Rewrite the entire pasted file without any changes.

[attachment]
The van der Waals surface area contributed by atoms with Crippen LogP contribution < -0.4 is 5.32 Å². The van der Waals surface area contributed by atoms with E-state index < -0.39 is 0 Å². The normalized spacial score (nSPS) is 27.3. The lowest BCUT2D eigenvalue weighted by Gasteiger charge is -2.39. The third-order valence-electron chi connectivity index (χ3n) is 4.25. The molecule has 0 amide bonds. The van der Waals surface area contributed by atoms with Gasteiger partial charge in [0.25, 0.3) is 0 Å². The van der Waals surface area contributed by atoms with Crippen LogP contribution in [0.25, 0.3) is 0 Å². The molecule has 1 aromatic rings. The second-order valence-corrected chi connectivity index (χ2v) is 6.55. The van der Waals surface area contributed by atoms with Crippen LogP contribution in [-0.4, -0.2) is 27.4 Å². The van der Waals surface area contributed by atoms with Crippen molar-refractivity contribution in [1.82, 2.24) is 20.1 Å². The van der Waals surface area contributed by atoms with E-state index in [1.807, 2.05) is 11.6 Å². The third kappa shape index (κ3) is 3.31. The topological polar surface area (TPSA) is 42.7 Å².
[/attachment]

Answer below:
The van der Waals surface area contributed by atoms with Crippen LogP contribution < -0.4 is 5.32 Å². The van der Waals surface area contributed by atoms with E-state index < -0.39 is 0 Å². The normalized spacial score (nSPS) is 27.3. The lowest BCUT2D eigenvalue weighted by Gasteiger charge is -2.39. The third-order valence-electron chi connectivity index (χ3n) is 4.25. The molecule has 0 amide bonds. The van der Waals surface area contributed by atoms with Gasteiger partial charge in [0.25, 0.3) is 0 Å². The van der Waals surface area contributed by atoms with Crippen LogP contribution in [0.25, 0.3) is 0 Å². The molecule has 1 aromatic rings. The second-order valence-corrected chi connectivity index (χ2v) is 6.55. The van der Waals surface area contributed by atoms with Crippen LogP contribution in [-0.4, -0.2) is 27.4 Å². The van der Waals surface area contributed by atoms with Crippen molar-refractivity contribution in [1.82, 2.24) is 20.1 Å². The van der Waals surface area contributed by atoms with E-state index in [1.807, 2.05) is 11.6 Å². The third kappa shape index (κ3) is 3.31. The topological polar surface area (TPSA) is 42.7 Å².